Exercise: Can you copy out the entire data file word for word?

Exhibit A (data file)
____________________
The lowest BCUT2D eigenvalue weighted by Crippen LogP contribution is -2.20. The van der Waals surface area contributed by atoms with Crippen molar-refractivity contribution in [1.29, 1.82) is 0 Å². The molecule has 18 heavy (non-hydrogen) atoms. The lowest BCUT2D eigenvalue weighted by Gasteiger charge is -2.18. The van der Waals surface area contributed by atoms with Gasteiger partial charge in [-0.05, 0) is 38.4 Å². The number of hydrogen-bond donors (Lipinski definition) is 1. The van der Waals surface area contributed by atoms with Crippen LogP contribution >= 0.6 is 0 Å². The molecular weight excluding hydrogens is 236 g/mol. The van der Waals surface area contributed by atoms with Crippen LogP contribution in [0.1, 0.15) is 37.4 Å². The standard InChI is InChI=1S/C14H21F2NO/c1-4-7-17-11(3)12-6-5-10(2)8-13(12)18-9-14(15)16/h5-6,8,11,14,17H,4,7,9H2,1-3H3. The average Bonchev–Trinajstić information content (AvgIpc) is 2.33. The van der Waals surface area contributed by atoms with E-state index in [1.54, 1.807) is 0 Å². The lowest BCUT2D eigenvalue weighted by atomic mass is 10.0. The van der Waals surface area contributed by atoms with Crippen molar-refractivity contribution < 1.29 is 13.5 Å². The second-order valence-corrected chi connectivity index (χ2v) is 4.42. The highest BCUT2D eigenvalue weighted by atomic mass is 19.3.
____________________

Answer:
The lowest BCUT2D eigenvalue weighted by Crippen LogP contribution is -2.20. The van der Waals surface area contributed by atoms with Crippen molar-refractivity contribution in [1.29, 1.82) is 0 Å². The molecule has 18 heavy (non-hydrogen) atoms. The lowest BCUT2D eigenvalue weighted by Gasteiger charge is -2.18. The van der Waals surface area contributed by atoms with Gasteiger partial charge in [-0.05, 0) is 38.4 Å². The number of hydrogen-bond donors (Lipinski definition) is 1. The van der Waals surface area contributed by atoms with Crippen LogP contribution >= 0.6 is 0 Å². The molecular weight excluding hydrogens is 236 g/mol. The van der Waals surface area contributed by atoms with Crippen LogP contribution in [0.1, 0.15) is 37.4 Å². The standard InChI is InChI=1S/C14H21F2NO/c1-4-7-17-11(3)12-6-5-10(2)8-13(12)18-9-14(15)16/h5-6,8,11,14,17H,4,7,9H2,1-3H3. The average Bonchev–Trinajstić information content (AvgIpc) is 2.33. The van der Waals surface area contributed by atoms with E-state index in [1.54, 1.807) is 0 Å². The lowest BCUT2D eigenvalue weighted by atomic mass is 10.0. The van der Waals surface area contributed by atoms with Crippen molar-refractivity contribution < 1.29 is 13.5 Å². The second-order valence-corrected chi connectivity index (χ2v) is 4.42. The highest BCUT2D eigenvalue weighted by atomic mass is 19.3.